WEF Global Risks Report 2020: Climate action failure, biodiversity loss, extreme weather top global risks

WEF Global Risks Report 2020: The World Economic Forum released its 15th edition of the Global Risks Report on January 15, 2020.  The report highlights the need for a multi-stakeholder approach to mitigating risks, especially climate-related risks.

The Global Risks Report 2020 comes at a time when the global economy is facing a synchronized slowdown, cyber-attacks are on a rise and climate change is becoming an increasingly concerning phenomenon with the past five years being the warmest on record.

The report is based on WEF’s annual Global Risks Perception Survey, which comprises views of around 800 members of WEF’s diverse communities. For the first time, the report features the results from over 200 members of its Global Shapers Community—a generation of emerging global social entrepreneurs and leaders, which uses its digital savviness to spotlight issues that are potential existential risks not only to its generation but to the wider global community.

Top long-term global risks


Top 10 risks in terms of Likelihood

Top 10 risks in terms of Impact


Extreme Weather

Climate Action Failure


Climate Action Failure

Weapons of Mass Destruction


Natural Disaster

Biodiversity Loss


Biodiversity Loss

Extreme Weather


Human-made Environmental Disasters

Water Crisis


Data Fraud or Theft

Information Infrastructure Breakdown



Natural Disasters


Water Crisis



Global Governance Failure

Human-made Environmental Disasters


Asset Bubble

Infectious Diseases

The Global Risks Report 2020 has categorised all risks into five broad categories:

1. Economic Risks: Unemployment, critical infrastructure failure, financial failure, asset bubbles, fiscal crisis, deflation, unmanageable inflation, energy price shock and illicit trade.

2. Environmental Risks: Extreme weather, climate action failure, natural disasters, human-made environmental disasters and biodiversity loss.  

3. Geopolitical Risks: Global governance failure, national governance failure, weapons of mass destruction, state collapse, interstate conflict and terrorist attacks.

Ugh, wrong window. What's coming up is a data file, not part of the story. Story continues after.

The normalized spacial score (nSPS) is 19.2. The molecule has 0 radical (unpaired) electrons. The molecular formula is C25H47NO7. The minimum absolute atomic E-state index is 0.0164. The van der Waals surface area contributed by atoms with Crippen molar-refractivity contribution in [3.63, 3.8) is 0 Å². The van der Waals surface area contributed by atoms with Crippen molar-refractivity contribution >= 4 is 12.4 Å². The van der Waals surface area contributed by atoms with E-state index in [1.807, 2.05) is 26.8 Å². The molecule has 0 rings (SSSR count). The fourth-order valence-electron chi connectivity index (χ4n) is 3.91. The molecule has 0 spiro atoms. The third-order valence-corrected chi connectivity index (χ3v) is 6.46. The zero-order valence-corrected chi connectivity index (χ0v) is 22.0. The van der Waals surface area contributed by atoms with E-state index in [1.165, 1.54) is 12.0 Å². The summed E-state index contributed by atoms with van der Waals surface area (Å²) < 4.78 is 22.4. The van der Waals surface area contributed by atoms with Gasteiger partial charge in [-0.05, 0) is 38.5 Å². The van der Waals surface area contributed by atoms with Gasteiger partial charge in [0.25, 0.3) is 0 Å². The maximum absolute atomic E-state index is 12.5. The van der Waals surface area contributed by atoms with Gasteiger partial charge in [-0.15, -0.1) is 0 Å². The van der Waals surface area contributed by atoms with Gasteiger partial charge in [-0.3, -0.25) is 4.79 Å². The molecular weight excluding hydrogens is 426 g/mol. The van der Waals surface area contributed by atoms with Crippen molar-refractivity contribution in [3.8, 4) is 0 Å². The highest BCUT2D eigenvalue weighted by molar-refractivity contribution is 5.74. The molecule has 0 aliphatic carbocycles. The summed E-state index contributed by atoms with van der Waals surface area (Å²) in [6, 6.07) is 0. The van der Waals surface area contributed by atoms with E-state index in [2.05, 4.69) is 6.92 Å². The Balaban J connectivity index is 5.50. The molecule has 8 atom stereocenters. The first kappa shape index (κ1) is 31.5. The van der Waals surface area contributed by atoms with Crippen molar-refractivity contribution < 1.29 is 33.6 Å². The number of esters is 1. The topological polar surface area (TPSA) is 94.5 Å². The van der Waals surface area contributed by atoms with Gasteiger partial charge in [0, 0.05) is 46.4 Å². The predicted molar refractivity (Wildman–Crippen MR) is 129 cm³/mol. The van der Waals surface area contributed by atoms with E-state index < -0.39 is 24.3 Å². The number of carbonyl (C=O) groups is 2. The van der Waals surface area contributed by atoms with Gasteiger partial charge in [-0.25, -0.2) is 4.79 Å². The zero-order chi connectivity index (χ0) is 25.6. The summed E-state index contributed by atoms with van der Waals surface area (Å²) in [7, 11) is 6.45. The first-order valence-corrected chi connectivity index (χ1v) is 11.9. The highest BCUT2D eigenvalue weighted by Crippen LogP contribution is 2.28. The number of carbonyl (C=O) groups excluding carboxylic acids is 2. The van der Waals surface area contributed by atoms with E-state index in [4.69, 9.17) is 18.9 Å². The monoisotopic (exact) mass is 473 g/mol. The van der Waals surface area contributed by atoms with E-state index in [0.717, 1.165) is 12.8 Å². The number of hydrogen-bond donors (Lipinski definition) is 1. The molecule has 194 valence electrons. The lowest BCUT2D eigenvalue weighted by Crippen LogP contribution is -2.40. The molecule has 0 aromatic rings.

4. Societal Risks: Social instability, involuntary migration, failure of urban planning, water crisis, food crisis and infectious diseases.

5. Technological Risks: Cyberattacks, data fraud or theft, information infrastructure breakdown and adverse technological advances.

Global Risks Report 2020: Top Highlights

The climate-related issues dominated all top-five long-term risks in terms of likelihood. The other threats included geopolitical instability and economic slowdown.

Biodiversity loss was listed as the second most impactful and third most likely risk in the coming decade. The current rate of extinction is reported to be much higher than the average rate over the past 10 million years.

Biodiversity loss is expected to have critical implications on the human race, starting from the collapse of food and health systems to the disruption of the entire supply chain.

Another key concern is the rising use of digital technology, which though is bringing tremendous economic and societal benefits to the global population, it also gives rise to potential risks such as unequal access to the internet, lack of global technology governance framework and cyber insecurity.

The report further highlights how growing geopolitical instability and geo-economic uncertainty threatens to prevent the full potential of next-generation technologies from being realized. Information infrastructure breakdown was listed as the sixth most impactful risk in the next 10 years.

The report also highlights that the vulnerabilities surrounding the health systems across the world due to changing societal, demographic, environmental and technological patterns threaten to undo the gains made in wellness in the past century.

Many non-communicable diseases have replaced infectious diseases to become the leading cause of death and the cost of managing such chronic diseases has put healthcare systems across the world under major stress.

The report further predicts the economic climate to continue to be challenging, especially in 2020, which could see increasing economic confrontations, discontent and domestic political polarization.

How to address the challenges?

The report suggests swift multi-stakeholder action to quickly to mitigate against the worst outcomes and build resilience across communities and businesses.

World Economic Forum

The World Economic Forum, based in Geneva, was founded in 1971 to improve the state of the world by engaging business, political, academic and other leaders of the society to shape global, regional, and industry agendas.

The forum brings together leaders from different government, businesses and non-profit organizations for action-oriented deliberations. It uses the conclusions of its annual global risks report to plan its multi-stakeholder initiatives throughout the year.


The Global Risks Report is a part of the World Economic Forum’s global risks initiative, which was launched in 2019. The initiative includes a sustained analysis of global risks at the global, regional and industry levels.

This qualitative and quantitative study, conducted along with other members of its different communities, aims to bring together all the concerned stakeholders in developing sustainable solutions to the world’s most burning issues.

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